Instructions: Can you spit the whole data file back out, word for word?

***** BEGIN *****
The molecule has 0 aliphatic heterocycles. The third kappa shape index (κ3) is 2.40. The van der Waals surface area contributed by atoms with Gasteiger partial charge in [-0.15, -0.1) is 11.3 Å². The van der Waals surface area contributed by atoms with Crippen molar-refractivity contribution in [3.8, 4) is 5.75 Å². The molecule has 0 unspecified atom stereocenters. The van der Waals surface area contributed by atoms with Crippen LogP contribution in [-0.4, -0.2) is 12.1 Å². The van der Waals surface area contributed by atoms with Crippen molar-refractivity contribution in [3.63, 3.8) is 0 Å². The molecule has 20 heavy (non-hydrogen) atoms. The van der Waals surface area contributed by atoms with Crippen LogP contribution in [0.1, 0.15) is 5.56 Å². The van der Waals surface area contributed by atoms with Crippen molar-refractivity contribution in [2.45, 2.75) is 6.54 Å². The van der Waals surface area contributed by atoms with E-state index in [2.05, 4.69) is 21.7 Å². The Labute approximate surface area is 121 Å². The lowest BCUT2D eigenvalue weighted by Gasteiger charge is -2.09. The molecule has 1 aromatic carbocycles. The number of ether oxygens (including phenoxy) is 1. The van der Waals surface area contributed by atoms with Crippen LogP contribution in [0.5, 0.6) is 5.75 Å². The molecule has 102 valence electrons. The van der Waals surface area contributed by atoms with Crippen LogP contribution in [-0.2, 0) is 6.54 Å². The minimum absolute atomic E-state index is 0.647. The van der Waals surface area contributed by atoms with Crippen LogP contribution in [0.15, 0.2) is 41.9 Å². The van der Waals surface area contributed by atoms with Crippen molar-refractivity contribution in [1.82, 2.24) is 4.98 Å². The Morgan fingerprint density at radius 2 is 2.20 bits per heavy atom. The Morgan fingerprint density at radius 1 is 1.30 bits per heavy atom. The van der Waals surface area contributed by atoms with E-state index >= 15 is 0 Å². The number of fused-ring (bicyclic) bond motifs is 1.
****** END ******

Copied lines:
The molecule has 0 aliphatic heterocycles. The third kappa shape index (κ3) is 2.40. The van der Waals surface area contributed by atoms with Gasteiger partial charge in [-0.15, -0.1) is 11.3 Å². The van der Waals surface area contributed by atoms with Crippen molar-refractivity contribution in [3.8, 4) is 5.75 Å². The molecule has 0 unspecified atom stereocenters. The van der Waals surface area contributed by atoms with Crippen LogP contribution in [-0.4, -0.2) is 12.1 Å². The van der Waals surface area contributed by atoms with Crippen molar-refractivity contribution in [3.63, 3.8) is 0 Å². The molecule has 20 heavy (non-hydrogen) atoms. The van der Waals surface area contributed by atoms with Crippen LogP contribution in [0.1, 0.15) is 5.56 Å². The van der Waals surface area contributed by atoms with Crippen molar-refractivity contribution in [2.45, 2.75) is 6.54 Å². The van der Waals surface area contributed by atoms with E-state index in [2.05, 4.69) is 21.7 Å². The Labute approximate surface area is 121 Å². The lowest BCUT2D eigenvalue weighted by Gasteiger charge is -2.09. The molecule has 1 aromatic carbocycles. The number of ether oxygens (including phenoxy) is 1. The van der Waals surface area contributed by atoms with Crippen LogP contribution in [0.5, 0.6) is 5.75 Å². The molecule has 102 valence electrons. The van der Waals surface area contributed by atoms with Crippen LogP contribution in [-0.2, 0) is 6.54 Å². The minimum absolute atomic E-state index is 0.647. The van der Waals surface area contributed by atoms with Crippen LogP contribution in [0.15, 0.2) is 41.9 Å². The van der Waals surface area contributed by atoms with Crippen molar-refractivity contribution in [1.82, 2.24) is 4.98 Å². The Morgan fingerprint density at radius 2 is 2.20 bits per heavy atom. The Morgan fingerprint density at radius 1 is 1.30 bits per heavy atom. The van der Waals surface area contributed by atoms with E-state index >= 15 is 0 Å². The number of fused-ring (bicyclic) bond motifs is 1.